Christopher I. McCabe, Esq.

Can Retainage Be Held Until Final Completion Of The Project?

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On public projects, an owner typically withholds retainage of 10%. Can the owner hold this 10% retainage until final completion? The short answer is, No!

Section 3921 of the PA Procurement Code mandates that, when the contract is 50% completed, retainage “shall not exceed 5% of the value of completed work” and can then be withheld only until substantial completion. The only condition is that the contractor must be making “satisfactory progress,” and there must be no cause for a “greater withholding.” Read more

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Posted on by Christopher I. McCabe, Esq. in Procurement Code, Retainage Leave a comment

Can A Public Owner Ever Seek Clarification Of Ambiguous Pricing?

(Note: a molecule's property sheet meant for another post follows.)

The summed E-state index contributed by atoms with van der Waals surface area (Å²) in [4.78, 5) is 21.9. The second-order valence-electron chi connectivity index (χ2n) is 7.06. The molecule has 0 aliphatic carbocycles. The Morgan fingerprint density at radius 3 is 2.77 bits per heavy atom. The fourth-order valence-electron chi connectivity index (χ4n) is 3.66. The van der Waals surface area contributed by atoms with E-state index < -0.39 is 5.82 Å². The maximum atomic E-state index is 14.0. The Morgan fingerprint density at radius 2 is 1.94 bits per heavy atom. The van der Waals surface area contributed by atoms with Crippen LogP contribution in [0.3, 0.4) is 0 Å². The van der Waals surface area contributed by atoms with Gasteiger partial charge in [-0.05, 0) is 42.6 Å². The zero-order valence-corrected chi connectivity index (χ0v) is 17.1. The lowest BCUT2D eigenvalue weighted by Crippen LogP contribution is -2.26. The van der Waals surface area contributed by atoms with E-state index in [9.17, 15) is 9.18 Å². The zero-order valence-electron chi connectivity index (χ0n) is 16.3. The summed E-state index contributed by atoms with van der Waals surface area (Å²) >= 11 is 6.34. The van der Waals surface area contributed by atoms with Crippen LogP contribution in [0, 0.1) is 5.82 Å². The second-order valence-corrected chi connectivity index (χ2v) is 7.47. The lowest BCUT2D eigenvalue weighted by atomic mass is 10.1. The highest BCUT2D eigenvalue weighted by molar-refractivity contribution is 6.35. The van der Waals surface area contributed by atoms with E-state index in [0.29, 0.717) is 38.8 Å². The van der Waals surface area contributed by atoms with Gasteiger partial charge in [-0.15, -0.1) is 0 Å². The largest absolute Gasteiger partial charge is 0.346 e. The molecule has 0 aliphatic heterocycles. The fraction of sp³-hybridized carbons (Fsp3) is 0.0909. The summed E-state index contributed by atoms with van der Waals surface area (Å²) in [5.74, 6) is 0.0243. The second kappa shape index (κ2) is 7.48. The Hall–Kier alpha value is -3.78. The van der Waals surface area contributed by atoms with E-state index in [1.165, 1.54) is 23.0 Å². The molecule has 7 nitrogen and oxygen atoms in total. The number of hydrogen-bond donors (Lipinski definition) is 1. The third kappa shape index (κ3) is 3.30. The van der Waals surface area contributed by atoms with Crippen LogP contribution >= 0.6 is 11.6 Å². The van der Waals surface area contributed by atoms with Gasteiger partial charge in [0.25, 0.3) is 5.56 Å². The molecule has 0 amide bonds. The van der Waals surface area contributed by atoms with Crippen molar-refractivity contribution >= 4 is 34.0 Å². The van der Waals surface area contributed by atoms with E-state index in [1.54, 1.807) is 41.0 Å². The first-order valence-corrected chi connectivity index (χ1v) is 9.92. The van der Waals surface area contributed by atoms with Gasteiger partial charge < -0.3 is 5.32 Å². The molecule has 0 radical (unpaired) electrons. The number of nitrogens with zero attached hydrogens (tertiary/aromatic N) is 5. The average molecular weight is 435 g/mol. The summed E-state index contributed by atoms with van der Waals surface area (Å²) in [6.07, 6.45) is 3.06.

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Recently, a public owner solicited bids for a university construction project. The bid form sought pricing for base bid work and alternate work. One of the bidders included ambiguous pricing for an alternate item, in that the pricing was neither an “add” nor a “deduct” to the base bid price. Instead, it appeared to be a “total” price for all of the work combined. This “total” price, if accepted, would have been the lowest if award was made on the basis of the alternate. The problem with this bid pricing was soon apparent. The bid instructions had informed bidders that alternate pricing was to be added to the base bid pricing to arrive at a total bid price for use in determining the ranking of the bids. The owner was understandably confused by the pricing which did not conform to the bidding instructions.